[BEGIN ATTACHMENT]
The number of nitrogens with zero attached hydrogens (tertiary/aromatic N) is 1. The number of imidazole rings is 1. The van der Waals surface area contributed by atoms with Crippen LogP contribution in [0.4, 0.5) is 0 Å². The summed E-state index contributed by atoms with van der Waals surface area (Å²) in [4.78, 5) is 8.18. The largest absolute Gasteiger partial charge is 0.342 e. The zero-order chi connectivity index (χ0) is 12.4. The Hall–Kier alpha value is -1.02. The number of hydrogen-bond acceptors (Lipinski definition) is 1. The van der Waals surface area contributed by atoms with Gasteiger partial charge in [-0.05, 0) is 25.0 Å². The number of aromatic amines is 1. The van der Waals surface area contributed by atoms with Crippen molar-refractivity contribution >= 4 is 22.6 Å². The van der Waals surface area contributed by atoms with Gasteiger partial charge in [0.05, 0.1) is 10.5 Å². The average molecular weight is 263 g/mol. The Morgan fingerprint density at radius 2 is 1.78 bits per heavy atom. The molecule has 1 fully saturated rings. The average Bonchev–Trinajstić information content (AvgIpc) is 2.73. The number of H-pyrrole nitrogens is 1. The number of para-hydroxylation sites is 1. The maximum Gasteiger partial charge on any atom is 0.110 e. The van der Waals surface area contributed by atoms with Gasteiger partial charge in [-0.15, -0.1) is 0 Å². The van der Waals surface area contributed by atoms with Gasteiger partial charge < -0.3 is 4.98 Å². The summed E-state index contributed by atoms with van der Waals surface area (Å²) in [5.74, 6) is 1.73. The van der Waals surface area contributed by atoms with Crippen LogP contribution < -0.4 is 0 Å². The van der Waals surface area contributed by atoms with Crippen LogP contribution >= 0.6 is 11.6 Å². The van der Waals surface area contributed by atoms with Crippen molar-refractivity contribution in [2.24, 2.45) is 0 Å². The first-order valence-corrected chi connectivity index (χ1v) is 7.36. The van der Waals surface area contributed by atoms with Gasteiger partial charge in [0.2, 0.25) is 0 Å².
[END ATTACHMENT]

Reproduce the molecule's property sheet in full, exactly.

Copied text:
The number of nitrogens with zero attached hydrogens (tertiary/aromatic N) is 1. The number of imidazole rings is 1. The van der Waals surface area contributed by atoms with Crippen LogP contribution in [0.4, 0.5) is 0 Å². The summed E-state index contributed by atoms with van der Waals surface area (Å²) in [4.78, 5) is 8.18. The largest absolute Gasteiger partial charge is 0.342 e. The zero-order chi connectivity index (χ0) is 12.4. The Hall–Kier alpha value is -1.02. The number of hydrogen-bond acceptors (Lipinski definition) is 1. The van der Waals surface area contributed by atoms with Gasteiger partial charge in [-0.05, 0) is 25.0 Å². The number of aromatic amines is 1. The van der Waals surface area contributed by atoms with Crippen molar-refractivity contribution >= 4 is 22.6 Å². The van der Waals surface area contributed by atoms with Gasteiger partial charge in [0.05, 0.1) is 10.5 Å². The average molecular weight is 263 g/mol. The Morgan fingerprint density at radius 2 is 1.78 bits per heavy atom. The molecule has 1 fully saturated rings. The average Bonchev–Trinajstić information content (AvgIpc) is 2.73. The number of H-pyrrole nitrogens is 1. The number of para-hydroxylation sites is 1. The maximum Gasteiger partial charge on any atom is 0.110 e. The van der Waals surface area contributed by atoms with Gasteiger partial charge in [-0.15, -0.1) is 0 Å². The van der Waals surface area contributed by atoms with Gasteiger partial charge < -0.3 is 4.98 Å². The summed E-state index contributed by atoms with van der Waals surface area (Å²) in [5.74, 6) is 1.73. The van der Waals surface area contributed by atoms with Crippen LogP contribution < -0.4 is 0 Å². The van der Waals surface area contributed by atoms with Crippen LogP contribution >= 0.6 is 11.6 Å². The van der Waals surface area contributed by atoms with Crippen molar-refractivity contribution in [2.24, 2.45) is 0 Å². The first-order valence-corrected chi connectivity index (χ1v) is 7.36. The van der Waals surface area contributed by atoms with Gasteiger partial charge in [0.2, 0.25) is 0 Å².